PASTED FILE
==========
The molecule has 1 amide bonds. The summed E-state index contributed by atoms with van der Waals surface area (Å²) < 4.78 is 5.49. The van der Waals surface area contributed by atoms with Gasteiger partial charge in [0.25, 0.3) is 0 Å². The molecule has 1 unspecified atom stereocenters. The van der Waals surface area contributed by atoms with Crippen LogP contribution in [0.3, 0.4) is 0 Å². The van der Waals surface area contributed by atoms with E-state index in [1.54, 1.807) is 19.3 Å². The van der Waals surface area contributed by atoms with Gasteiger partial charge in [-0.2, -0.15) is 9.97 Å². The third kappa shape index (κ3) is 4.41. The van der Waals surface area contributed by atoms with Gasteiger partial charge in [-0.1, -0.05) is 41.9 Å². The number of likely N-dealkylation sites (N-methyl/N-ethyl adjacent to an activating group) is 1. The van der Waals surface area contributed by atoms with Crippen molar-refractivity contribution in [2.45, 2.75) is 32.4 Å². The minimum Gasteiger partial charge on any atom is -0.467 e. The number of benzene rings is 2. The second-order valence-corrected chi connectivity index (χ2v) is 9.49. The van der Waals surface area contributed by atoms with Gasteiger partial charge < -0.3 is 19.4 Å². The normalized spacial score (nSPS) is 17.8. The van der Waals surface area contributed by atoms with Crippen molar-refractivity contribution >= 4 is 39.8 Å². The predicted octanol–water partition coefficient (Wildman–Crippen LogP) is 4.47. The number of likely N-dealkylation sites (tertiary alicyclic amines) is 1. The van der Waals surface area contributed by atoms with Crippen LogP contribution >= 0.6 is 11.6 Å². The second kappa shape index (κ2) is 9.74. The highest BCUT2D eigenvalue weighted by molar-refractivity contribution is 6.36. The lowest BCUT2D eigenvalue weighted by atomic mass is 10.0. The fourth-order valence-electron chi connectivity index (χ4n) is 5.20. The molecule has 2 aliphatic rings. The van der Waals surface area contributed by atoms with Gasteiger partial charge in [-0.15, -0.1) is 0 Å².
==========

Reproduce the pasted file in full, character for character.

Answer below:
The molecule has 1 amide bonds. The summed E-state index contributed by atoms with van der Waals surface area (Å²) < 4.78 is 5.49. The van der Waals surface area contributed by atoms with Gasteiger partial charge in [0.25, 0.3) is 0 Å². The molecule has 1 unspecified atom stereocenters. The van der Waals surface area contributed by atoms with Crippen LogP contribution in [0.3, 0.4) is 0 Å². The van der Waals surface area contributed by atoms with E-state index in [1.54, 1.807) is 19.3 Å². The van der Waals surface area contributed by atoms with Gasteiger partial charge in [-0.2, -0.15) is 9.97 Å². The third kappa shape index (κ3) is 4.41. The van der Waals surface area contributed by atoms with Gasteiger partial charge in [-0.1, -0.05) is 41.9 Å². The number of likely N-dealkylation sites (N-methyl/N-ethyl adjacent to an activating group) is 1. The van der Waals surface area contributed by atoms with Crippen molar-refractivity contribution in [2.45, 2.75) is 32.4 Å². The minimum Gasteiger partial charge on any atom is -0.467 e. The number of benzene rings is 2. The second-order valence-corrected chi connectivity index (χ2v) is 9.49. The van der Waals surface area contributed by atoms with Gasteiger partial charge < -0.3 is 19.4 Å². The normalized spacial score (nSPS) is 17.8. The van der Waals surface area contributed by atoms with Crippen molar-refractivity contribution >= 4 is 39.8 Å². The predicted octanol–water partition coefficient (Wildman–Crippen LogP) is 4.47. The number of likely N-dealkylation sites (tertiary alicyclic amines) is 1. The van der Waals surface area contributed by atoms with Crippen LogP contribution >= 0.6 is 11.6 Å². The second kappa shape index (κ2) is 9.74. The highest BCUT2D eigenvalue weighted by molar-refractivity contribution is 6.36. The lowest BCUT2D eigenvalue weighted by atomic mass is 10.0. The fourth-order valence-electron chi connectivity index (χ4n) is 5.20. The molecule has 2 aliphatic rings. The van der Waals surface area contributed by atoms with Gasteiger partial charge in [-0.15, -0.1) is 0 Å².